A new book series profiles more than 3,200 Vietnamese revolutionaries who died at the Con Dao prison, where generations of freedom fighters and political prisoners were beaten, tortured and killed for over a century.
Released Tuesday, the seven-book series "Con Dao Prison: biographies of deceased patriots 1930-1975" tells the story of the remote island jail, built by French colonists and used by France, the US and the former South Vietnam regime to confine political prisoners.
The series" editor Bui Van Toan, who was a former prisoner at Con Dao, said he first had the idea to compile a list of the jail"s prisoners in 1995 when he realized so little of the island penitentiary"s history had been recorded.
"Nearly 35 years after the war, only about 700 names of people who died in Con Dao have been publicized, which is nothing compared to the truth."
Most estimates put the number of people who died at Con Dao around 20,000 during its 113 years of history.
"We should dedicate a wall with all these names on it," said Toan, who has spent years collecting documents and information about Con Dao and its prisoners with the help of the National Archive Center 2.
Several revolutionary heroes and founders of Vietnam were imprisoned and even killed at Con Dao.
Vo Thi Sau, whose name has been immortalized on streets and monuments throughout Vietnam, was killed by the firing squad at Con Dao when she was only 17.
First imprisoned for anti-colonial activities when the young girl was only 15, Sau had actually joined the revolution a year earlier, barely even a teenager. Imprisoned in two other jails before she finally reached Con Dao in 1951, her death sentence - for attacking colonial authorities - was carried out the following year. A grave and memorial to her heroic stand against oppression still stand near the former prison grounds today.
Former Prime Minister Pham Van Dong, who worked closely alongside President Ho Chi Minh to build the foundations of the new republic, was also imprisoned at Con Dao from 1929-1936. He had joined the revolution in 1925, when he was only 19 years old. Unlike Ho Chi Minh, who passed away in 1969, Dong was lucky enough to see the dream of reunification finally realized in 1975.
Con Dao inmate Le Duc Tho became most famous decades later for negotiating the 1973 Paris Accords. Though he was jointly awarded the Nobel Peace Prize with Henry Kissinger, who negotiated for the US, Tho refused the award, stating that there was no peace in his country in 1973.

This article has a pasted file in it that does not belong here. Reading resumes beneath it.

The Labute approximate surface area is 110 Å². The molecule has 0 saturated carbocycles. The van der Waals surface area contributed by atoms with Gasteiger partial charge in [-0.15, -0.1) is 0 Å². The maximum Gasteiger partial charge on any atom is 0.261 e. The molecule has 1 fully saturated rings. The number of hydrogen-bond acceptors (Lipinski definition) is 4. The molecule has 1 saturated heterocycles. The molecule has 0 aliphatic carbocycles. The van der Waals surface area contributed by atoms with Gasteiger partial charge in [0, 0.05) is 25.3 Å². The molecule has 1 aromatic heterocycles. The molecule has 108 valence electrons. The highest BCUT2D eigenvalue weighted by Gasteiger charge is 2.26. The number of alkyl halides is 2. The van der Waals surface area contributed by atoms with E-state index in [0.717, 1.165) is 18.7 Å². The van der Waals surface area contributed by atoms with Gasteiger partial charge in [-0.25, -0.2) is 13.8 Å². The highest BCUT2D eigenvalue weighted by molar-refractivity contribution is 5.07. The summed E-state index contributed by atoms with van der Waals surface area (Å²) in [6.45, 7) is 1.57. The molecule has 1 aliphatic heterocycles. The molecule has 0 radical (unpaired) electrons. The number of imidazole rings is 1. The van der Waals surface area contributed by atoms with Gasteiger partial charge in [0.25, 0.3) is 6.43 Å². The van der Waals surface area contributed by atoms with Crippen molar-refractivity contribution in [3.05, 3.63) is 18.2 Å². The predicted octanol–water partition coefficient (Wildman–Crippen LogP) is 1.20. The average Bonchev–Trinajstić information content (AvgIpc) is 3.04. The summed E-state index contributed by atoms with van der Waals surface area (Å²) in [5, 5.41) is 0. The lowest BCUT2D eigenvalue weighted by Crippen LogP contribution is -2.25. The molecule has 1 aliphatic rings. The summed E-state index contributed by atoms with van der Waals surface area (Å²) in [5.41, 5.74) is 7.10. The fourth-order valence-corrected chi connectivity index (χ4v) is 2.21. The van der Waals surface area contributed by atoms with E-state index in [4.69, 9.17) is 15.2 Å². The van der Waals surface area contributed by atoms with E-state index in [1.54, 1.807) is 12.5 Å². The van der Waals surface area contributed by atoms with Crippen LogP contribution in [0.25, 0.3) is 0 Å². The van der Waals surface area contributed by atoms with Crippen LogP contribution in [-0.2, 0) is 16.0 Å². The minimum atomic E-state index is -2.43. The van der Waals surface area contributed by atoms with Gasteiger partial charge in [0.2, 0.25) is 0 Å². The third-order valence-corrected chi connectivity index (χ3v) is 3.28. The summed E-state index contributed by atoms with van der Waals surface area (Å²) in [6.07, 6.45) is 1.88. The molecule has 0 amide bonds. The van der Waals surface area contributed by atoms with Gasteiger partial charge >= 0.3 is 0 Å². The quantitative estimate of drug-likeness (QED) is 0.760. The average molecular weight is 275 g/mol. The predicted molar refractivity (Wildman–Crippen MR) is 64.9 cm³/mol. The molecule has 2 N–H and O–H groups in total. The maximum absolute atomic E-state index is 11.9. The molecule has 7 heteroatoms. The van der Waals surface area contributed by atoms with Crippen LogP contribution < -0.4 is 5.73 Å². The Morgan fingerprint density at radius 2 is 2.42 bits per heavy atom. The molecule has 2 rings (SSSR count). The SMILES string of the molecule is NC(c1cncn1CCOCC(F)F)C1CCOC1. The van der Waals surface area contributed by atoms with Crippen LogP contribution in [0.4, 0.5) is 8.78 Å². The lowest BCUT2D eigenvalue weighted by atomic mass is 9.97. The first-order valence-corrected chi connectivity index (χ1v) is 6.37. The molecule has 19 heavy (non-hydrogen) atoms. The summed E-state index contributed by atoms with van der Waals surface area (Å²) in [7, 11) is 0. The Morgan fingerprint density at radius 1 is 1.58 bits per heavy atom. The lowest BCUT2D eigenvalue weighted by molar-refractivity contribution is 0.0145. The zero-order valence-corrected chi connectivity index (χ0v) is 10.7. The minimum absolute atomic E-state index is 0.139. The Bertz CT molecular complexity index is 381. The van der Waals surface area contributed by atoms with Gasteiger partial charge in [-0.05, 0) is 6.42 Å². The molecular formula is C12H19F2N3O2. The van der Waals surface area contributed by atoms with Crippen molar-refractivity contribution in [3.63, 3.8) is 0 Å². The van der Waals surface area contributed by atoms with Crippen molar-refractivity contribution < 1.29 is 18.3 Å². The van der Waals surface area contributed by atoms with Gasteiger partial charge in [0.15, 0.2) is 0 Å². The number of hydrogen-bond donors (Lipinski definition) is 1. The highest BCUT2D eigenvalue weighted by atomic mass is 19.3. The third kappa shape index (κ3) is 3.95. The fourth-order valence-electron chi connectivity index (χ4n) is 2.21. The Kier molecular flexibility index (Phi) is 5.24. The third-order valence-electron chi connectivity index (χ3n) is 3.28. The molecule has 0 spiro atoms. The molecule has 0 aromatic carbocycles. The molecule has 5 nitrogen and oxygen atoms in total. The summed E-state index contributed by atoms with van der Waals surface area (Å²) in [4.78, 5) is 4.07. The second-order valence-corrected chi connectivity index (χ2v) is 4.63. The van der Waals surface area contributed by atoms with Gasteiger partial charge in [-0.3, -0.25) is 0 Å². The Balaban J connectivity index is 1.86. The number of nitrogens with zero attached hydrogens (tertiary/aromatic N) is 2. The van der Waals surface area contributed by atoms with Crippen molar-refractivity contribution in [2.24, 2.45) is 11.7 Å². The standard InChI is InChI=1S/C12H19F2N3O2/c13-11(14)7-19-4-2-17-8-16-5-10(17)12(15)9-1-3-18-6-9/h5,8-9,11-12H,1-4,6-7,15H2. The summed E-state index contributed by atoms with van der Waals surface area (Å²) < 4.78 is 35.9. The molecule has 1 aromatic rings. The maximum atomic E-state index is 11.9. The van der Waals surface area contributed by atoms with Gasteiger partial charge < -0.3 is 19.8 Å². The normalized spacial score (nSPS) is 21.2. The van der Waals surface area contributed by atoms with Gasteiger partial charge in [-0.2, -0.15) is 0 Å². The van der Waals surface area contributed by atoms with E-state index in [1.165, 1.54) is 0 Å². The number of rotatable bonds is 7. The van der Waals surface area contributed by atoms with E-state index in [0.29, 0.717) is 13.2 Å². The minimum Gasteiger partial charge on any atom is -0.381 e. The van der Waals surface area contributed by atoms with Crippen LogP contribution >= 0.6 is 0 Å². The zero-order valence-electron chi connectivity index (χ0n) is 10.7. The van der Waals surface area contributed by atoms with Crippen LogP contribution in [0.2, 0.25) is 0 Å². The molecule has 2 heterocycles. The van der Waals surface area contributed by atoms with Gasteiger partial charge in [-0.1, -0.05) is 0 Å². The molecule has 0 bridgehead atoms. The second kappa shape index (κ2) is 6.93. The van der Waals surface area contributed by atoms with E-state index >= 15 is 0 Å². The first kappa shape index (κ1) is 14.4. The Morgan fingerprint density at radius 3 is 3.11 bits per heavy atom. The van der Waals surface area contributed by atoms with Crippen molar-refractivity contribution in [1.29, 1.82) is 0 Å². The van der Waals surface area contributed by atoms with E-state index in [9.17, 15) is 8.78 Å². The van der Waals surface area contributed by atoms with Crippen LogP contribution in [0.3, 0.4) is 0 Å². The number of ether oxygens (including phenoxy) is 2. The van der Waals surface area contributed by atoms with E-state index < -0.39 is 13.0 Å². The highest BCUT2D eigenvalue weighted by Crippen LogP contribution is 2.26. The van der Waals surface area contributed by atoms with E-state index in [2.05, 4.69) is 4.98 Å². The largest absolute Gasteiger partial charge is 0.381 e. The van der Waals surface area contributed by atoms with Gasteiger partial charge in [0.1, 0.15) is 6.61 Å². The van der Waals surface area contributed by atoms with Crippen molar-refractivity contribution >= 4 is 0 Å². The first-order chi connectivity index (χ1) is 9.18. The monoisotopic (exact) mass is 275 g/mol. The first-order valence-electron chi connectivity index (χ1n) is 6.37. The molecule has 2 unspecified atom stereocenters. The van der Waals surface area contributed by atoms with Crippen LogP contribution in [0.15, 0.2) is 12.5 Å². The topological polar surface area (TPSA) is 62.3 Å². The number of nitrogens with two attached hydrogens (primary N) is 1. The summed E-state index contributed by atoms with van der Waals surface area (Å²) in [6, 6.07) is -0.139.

Ironically, historians such as British-American Christopher Hitchens have argued that former Secretary of State Kissinger was responsible for hundreds-of-thousands, if not millions, of deaths incurred during the invasions and bombings of Vietnam, Laos and Cambodia.
A founder of the Indochina Communist Party, Tho had been imprisoned by the French in 1930- 1936 and again in 1940-1944.
"Just like the US carved 58,000 names of US soldiers who died in Vietnam on a wall, there's no reason why we shouldn"t honor those who died to protect this country and those who died in Con Dao prison," said Nguyen Cong Khe, deputy chairman of the Vietnam Youth Union, which published the new book series in association with Thanh Nien Publishing House and Thanh Nien newspaper.
In the 1940s, the French built what became known as "tiger cages" at Con Dao. The cages were knee-high barbed contraptions with barely enough room to crawl. Some 2,000 prisoners were held in the deathtraps by the French, the US and the Saigon regime until the prison was closed upon re-unification in 1975.
The cages and other physical torture suffered at Con Dao - including beatings, electrocution and water-boarding - were responsible for the disabilities of hundreds, possibly thousands, who left the prison alive.
Nguyen Phuoc Loc, acting deputy chairman of the youth union, said there should be a website dedicated to honoring the prisoners in Con Dao to educate the country"s young generations.
The new book series comes as part of "Nghia tinh Con Dao" (Remembering Con Dao), a nationwide fundraising program that has raised some VND12.5 billion (US$702,445) after one year to help preserve the island, honor the soldiers and provide support to former prisoners and other current residents of Con Dao.